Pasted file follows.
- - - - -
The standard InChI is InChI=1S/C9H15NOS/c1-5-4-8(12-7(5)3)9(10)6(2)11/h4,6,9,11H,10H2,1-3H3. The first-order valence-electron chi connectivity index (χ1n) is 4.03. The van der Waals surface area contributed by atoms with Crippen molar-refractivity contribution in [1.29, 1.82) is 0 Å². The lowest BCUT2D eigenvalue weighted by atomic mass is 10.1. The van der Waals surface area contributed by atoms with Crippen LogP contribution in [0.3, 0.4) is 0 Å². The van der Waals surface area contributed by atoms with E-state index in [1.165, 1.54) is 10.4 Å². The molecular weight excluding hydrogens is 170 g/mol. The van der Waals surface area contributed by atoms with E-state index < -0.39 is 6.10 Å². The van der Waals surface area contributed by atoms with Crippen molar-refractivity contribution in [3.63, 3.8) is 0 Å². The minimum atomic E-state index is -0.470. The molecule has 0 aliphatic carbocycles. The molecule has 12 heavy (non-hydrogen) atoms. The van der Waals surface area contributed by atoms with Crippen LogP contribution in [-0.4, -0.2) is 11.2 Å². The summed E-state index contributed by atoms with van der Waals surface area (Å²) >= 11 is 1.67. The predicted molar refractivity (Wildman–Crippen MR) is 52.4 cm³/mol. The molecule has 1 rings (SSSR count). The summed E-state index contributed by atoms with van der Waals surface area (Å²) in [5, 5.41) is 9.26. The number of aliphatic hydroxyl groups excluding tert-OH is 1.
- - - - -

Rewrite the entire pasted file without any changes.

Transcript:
The standard InChI is InChI=1S/C9H15NOS/c1-5-4-8(12-7(5)3)9(10)6(2)11/h4,6,9,11H,10H2,1-3H3. The first-order valence-electron chi connectivity index (χ1n) is 4.03. The van der Waals surface area contributed by atoms with Crippen molar-refractivity contribution in [1.29, 1.82) is 0 Å². The lowest BCUT2D eigenvalue weighted by atomic mass is 10.1. The van der Waals surface area contributed by atoms with Crippen LogP contribution in [0.3, 0.4) is 0 Å². The van der Waals surface area contributed by atoms with E-state index in [1.165, 1.54) is 10.4 Å². The molecular weight excluding hydrogens is 170 g/mol. The van der Waals surface area contributed by atoms with E-state index < -0.39 is 6.10 Å². The van der Waals surface area contributed by atoms with Crippen molar-refractivity contribution in [3.63, 3.8) is 0 Å². The minimum atomic E-state index is -0.470. The molecule has 0 aliphatic carbocycles. The molecule has 12 heavy (non-hydrogen) atoms. The van der Waals surface area contributed by atoms with Crippen LogP contribution in [-0.4, -0.2) is 11.2 Å². The summed E-state index contributed by atoms with van der Waals surface area (Å²) >= 11 is 1.67. The predicted molar refractivity (Wildman–Crippen MR) is 52.4 cm³/mol. The molecule has 1 rings (SSSR count). The summed E-state index contributed by atoms with van der Waals surface area (Å²) in [5, 5.41) is 9.26. The number of aliphatic hydroxyl groups excluding tert-OH is 1.